Decaf Oatmilk Lattes with a Moka Pot
Makes 2x ~16oz lattes
- Tip: If you just got your first moka pot or have just replaced the rubber gasket, you may want to do a few "dry runs" with no coffee, just water, to help "wear-in" the gasket and prevent strange odors/smells early on.
- Pre-boil the water in a separate pot. The idea here is that it reduces the amount of time the coffee grounds will spend in the hot moka pot, so they won't get burnt or "over-extracted".
- Set the grinder to Grind Setting 22, and grind ~14 teaspoons of coffee beans.
- Install the "cappuccino" wheel in the frother. Shake the oatmilk, and pour it into the frother, filling it to the "Capp Latte Max" line. Set the temperature to the "0" in 140'F marking. Don't start it yet.
- Pour the boiling water into the moka pot to the max fill line.
- Insert the basket, fill with coffee grounds. You may need to slightly compress the grounds down with the back of a spoon - not fully tamping it like you would with an espresso machine, much less pressure, just enough to fit the grounds. My theory is that by having slightly compressed grounds, it raises the resistance the steam/water has to overcome to make it through, increasing the pressure in the reservoir slightly. You certainly won't be getting the 9 bar of pressure required for "real" espresso, but it should be higher than if the grounds are completely loose, theoretically getting you a little more crema.
- Tighten the top of the moka pot, holding the bottom with a hand towel. You want a good seal, but don't want it so tight that you can't get it off afterward.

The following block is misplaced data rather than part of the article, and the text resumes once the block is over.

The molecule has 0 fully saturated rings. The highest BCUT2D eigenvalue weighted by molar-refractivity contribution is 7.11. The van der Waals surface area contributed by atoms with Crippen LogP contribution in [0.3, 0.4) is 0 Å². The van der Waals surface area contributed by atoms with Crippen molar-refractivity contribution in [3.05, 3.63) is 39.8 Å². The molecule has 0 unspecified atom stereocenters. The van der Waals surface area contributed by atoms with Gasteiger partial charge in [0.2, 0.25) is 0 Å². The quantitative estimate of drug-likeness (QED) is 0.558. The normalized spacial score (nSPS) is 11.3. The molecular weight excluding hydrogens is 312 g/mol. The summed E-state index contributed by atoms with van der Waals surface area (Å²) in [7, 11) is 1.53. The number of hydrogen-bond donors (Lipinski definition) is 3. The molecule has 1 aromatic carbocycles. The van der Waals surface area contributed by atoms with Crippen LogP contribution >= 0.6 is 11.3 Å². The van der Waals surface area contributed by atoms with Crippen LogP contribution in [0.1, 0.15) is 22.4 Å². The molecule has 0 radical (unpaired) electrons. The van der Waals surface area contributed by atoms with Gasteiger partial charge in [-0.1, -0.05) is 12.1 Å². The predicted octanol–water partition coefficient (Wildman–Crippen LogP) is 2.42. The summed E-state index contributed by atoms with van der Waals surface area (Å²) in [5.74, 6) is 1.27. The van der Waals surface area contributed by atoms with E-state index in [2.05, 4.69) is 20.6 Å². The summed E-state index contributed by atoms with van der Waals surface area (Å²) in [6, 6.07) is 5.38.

- Place the moka pot on the stove with the lid up - if using an electric range, I like to use the "medium" setting. I recommend placing it at the edge of the coil to ensure the moka pot's handle isn't directly over it where it might melt.
- Press start on the milk frother.
- Keep an eye on the moka pot, the coffee should start flowing out smoothly (may take a minute or two to start). When it begins to gurgle/burble, close the lid, and remove it from the range.
- Run the bottom part of the moka pot (the reservoir) under cold water for a few seconds. This cools it down and stops extraction, theoretically reducing sourness/bitterness/burntness.
- Pour the coffee into a mug or two - I don't have anything that could fit the full coffee + oatmilk, so I split it between two.
- The milk frother should finish around the same time as the coffee, though you might have to play with your timing a bit. I prefer to add the oatmilk to the coffee rather than the other way around. Since I split mine between two mugs, I like to fill one about halfway first, then switch to the other, fill it halfway, then switch back to the first, fill it all the way, then back to the second. The idea is that the consistency of the oat milk changes throughout the pour - the first part will be very foamy, toward the end it will be more liquid, so going back and forth like this gives a more even consistency for each mug.